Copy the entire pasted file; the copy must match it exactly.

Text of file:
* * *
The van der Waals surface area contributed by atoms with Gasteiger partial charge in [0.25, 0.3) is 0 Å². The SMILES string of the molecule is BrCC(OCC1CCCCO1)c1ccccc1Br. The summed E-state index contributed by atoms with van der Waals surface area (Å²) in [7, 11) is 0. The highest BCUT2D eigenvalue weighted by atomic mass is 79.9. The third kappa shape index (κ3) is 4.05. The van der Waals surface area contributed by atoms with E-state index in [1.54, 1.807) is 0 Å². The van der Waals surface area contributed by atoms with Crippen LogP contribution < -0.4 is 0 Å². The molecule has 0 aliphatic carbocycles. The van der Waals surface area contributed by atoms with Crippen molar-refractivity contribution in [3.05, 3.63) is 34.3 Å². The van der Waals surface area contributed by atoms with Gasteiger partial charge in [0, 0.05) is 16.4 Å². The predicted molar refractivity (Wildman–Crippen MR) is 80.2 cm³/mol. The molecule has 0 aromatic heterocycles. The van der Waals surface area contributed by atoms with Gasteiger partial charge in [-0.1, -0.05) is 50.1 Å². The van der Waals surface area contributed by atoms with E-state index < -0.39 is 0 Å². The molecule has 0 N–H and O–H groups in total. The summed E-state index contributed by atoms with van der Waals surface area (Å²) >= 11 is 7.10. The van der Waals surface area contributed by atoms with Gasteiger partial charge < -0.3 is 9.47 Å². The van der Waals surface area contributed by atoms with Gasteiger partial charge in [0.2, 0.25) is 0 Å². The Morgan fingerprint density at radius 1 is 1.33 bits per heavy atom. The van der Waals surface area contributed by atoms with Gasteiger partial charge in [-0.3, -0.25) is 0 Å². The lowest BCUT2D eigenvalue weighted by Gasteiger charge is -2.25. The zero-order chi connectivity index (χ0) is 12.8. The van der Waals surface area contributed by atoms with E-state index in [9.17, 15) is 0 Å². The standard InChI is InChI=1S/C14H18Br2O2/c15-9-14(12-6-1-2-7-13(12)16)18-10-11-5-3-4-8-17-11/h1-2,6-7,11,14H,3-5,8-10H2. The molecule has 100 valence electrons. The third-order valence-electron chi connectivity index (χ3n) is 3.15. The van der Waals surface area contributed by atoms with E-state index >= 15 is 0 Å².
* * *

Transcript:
The van der Waals surface area contributed by atoms with Gasteiger partial charge in [0.25, 0.3) is 0 Å². The SMILES string of the molecule is BrCC(OCC1CCCCO1)c1ccccc1Br. The summed E-state index contributed by atoms with van der Waals surface area (Å²) in [7, 11) is 0. The highest BCUT2D eigenvalue weighted by atomic mass is 79.9. The third kappa shape index (κ3) is 4.05. The van der Waals surface area contributed by atoms with E-state index in [1.54, 1.807) is 0 Å². The van der Waals surface area contributed by atoms with Crippen LogP contribution < -0.4 is 0 Å². The molecule has 0 aliphatic carbocycles. The van der Waals surface area contributed by atoms with Crippen molar-refractivity contribution in [3.05, 3.63) is 34.3 Å². The van der Waals surface area contributed by atoms with Gasteiger partial charge in [0, 0.05) is 16.4 Å². The predicted molar refractivity (Wildman–Crippen MR) is 80.2 cm³/mol. The molecule has 0 aromatic heterocycles. The van der Waals surface area contributed by atoms with Gasteiger partial charge in [-0.1, -0.05) is 50.1 Å². The van der Waals surface area contributed by atoms with E-state index < -0.39 is 0 Å². The molecule has 0 N–H and O–H groups in total. The summed E-state index contributed by atoms with van der Waals surface area (Å²) >= 11 is 7.10. The van der Waals surface area contributed by atoms with Gasteiger partial charge < -0.3 is 9.47 Å². The van der Waals surface area contributed by atoms with Gasteiger partial charge in [0.2, 0.25) is 0 Å². The Morgan fingerprint density at radius 1 is 1.33 bits per heavy atom. The van der Waals surface area contributed by atoms with Gasteiger partial charge in [-0.3, -0.25) is 0 Å². The lowest BCUT2D eigenvalue weighted by Gasteiger charge is -2.25. The zero-order chi connectivity index (χ0) is 12.8. The van der Waals surface area contributed by atoms with E-state index in [9.17, 15) is 0 Å². The standard InChI is InChI=1S/C14H18Br2O2/c15-9-14(12-6-1-2-7-13(12)16)18-10-11-5-3-4-8-17-11/h1-2,6-7,11,14H,3-5,8-10H2. The molecule has 100 valence electrons. The third-order valence-electron chi connectivity index (χ3n) is 3.15. The van der Waals surface area contributed by atoms with E-state index >= 15 is 0 Å².